"Urologists are not a happy bunch, and many are looking to leave their practice or adapt to new practice models," writes Jeffrey Kaufman, MD.
|Jeffrey E. Kaufman, MD||Dr. Kaufman,|
The message is clear. The 2015 Urology Times State of the Specialty survey shows urologists are being driven to do more each year with less reward and greater overhead. We deal with mounting paperwork in the form of PQRS reporting, electronic prescriptions, EHR meaningful use criteria, and pre-authorizations, but also lower reimbursement and higher rates of denials.
Yet, there are no data to show this increased oversight improves outcomes or quality, decreases risks to patients, or increases value. Of course, much of this is financially driven. A certain percent of denials will never be appealed, saving payers money.
This year’s survey results reflect growing physician discontent similar to previous surveys but perhaps felt more deeply. We are working longer hours (80% work over 40 hours weekly) but receiving less reimbursement (55% report a decrease from 2013 to 2014). This picture is clear across all ages, years of experience, geographic regions, and practice styles. Physicians are very worried about loss of revenue, loss of autonomy, demands for pre-authorization, pressure to keep up with patient load, government regulations, reporting quality measures, increasing overhead in general, and new demands made under the Affordable Care Act to move to alternative practice models.
In fact, 42% of physicians say MACRA (which abolished the sustainable growth rate) actually made their outlook worse.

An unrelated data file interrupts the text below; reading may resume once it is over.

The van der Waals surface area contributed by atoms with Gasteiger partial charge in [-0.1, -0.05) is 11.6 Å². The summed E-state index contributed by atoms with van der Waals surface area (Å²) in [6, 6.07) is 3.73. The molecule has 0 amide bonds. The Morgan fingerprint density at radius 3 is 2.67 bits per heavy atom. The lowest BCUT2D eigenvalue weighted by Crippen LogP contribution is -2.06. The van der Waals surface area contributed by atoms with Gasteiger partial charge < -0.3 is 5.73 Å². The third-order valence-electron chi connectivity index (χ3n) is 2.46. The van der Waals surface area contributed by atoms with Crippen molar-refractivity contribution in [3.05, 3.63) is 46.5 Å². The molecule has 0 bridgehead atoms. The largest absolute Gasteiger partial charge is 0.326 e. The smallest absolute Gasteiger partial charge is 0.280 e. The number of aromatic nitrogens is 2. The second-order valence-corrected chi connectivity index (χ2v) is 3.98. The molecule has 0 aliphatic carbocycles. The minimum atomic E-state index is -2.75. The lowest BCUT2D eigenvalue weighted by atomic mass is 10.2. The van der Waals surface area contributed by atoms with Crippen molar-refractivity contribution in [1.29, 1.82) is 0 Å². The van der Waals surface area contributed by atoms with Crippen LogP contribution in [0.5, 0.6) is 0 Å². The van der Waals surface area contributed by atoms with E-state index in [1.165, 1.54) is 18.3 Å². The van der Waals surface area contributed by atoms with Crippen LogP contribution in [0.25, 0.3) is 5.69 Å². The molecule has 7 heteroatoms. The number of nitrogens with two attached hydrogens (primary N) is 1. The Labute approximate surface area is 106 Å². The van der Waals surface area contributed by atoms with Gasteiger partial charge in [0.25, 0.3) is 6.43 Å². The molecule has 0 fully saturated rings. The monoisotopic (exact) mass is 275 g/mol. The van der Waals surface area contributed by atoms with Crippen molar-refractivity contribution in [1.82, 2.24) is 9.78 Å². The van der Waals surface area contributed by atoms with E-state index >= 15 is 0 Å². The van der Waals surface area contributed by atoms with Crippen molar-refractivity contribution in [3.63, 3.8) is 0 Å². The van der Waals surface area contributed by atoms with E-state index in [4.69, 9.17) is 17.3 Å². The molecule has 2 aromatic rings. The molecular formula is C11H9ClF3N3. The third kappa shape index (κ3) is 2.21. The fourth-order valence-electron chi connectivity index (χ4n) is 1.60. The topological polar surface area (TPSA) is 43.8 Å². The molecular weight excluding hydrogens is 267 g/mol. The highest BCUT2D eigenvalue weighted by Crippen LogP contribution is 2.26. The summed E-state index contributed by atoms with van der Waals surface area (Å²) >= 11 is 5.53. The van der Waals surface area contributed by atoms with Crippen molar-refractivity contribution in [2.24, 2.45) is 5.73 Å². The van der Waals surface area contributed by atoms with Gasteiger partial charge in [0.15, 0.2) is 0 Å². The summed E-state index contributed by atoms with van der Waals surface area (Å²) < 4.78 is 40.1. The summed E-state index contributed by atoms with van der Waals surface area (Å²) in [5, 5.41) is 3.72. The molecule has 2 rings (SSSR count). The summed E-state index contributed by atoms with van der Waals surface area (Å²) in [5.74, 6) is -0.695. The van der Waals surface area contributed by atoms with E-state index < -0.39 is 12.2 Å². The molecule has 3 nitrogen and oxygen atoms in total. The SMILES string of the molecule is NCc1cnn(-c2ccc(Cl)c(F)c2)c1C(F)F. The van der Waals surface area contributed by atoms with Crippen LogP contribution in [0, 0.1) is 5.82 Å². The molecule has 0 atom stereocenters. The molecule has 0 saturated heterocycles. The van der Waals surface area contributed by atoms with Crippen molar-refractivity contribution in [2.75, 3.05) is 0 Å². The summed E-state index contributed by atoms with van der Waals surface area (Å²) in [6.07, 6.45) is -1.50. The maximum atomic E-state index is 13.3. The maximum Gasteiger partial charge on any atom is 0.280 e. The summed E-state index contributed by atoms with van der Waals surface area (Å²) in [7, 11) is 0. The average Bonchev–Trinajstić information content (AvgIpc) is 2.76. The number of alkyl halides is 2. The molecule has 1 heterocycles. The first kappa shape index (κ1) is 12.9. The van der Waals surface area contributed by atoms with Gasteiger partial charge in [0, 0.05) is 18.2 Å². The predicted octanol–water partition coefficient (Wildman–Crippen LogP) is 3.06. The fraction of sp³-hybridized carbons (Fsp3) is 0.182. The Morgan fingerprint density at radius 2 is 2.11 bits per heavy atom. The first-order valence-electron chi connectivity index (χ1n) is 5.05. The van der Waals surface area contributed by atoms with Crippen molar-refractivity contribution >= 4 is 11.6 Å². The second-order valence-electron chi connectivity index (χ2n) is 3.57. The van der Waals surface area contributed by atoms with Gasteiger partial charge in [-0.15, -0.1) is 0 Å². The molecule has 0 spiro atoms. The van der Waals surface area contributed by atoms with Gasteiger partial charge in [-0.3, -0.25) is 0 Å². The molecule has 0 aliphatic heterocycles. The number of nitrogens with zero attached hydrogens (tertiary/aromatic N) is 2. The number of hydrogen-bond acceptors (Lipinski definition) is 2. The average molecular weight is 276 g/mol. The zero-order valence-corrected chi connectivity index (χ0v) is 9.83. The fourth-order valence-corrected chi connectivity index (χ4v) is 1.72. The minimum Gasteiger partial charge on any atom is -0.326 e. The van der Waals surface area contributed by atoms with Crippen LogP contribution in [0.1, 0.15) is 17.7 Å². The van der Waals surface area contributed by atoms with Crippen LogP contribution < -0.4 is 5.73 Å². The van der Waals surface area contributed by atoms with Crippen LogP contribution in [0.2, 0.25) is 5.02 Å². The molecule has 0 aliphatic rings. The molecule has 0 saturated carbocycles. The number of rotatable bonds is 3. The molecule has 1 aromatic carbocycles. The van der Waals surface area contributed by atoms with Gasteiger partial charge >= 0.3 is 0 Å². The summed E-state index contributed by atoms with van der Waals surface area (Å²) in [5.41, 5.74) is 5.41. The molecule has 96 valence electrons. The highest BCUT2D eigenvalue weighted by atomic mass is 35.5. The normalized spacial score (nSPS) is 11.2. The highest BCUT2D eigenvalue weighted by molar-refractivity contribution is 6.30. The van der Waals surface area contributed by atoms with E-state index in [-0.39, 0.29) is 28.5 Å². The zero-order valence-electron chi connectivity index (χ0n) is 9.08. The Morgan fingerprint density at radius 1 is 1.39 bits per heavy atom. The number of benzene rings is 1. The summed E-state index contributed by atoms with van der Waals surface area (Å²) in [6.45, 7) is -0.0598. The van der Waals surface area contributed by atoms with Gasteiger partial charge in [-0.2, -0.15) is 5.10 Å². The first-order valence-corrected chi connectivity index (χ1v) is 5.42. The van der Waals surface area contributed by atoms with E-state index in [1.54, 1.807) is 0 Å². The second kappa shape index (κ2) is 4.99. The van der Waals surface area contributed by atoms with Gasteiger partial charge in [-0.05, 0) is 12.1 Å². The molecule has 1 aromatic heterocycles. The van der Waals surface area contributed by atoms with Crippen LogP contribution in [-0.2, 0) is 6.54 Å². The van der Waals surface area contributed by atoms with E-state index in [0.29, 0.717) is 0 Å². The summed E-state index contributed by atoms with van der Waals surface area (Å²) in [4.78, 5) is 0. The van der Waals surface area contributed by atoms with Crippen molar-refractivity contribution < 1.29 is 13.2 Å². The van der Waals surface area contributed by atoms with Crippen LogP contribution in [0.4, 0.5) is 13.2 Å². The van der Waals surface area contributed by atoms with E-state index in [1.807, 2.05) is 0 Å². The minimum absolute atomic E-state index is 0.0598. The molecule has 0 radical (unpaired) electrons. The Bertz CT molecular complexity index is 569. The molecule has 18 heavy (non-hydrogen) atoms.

Only 25% are satisfied or very satisfied financially, although nearly half are satisfied professionally. Even though we are the second-oldest specialty, 63% plan to retire between 60 and 70, creating serious work force challenges that threaten access to quality urologic care. In fact, if they could afford it, 56% say they would retire now.
Many voiced concerns and complaints about maintenance of certification requirements, a subject for a future article. Many do not want to continue to participate, and 45% plan to retire because of this. Since 36% of responders are over 60, this is a serious threat.
These results are no surprise to anyone listening to physicians grumbling in the doctors' cafeteria. Fee for service is not dead, but it is increasingly frustrating and decreasingly rewarding financially. As a whole, urologists are not a happy bunch, and many are looking to leave their practice or adapt to new practice models.
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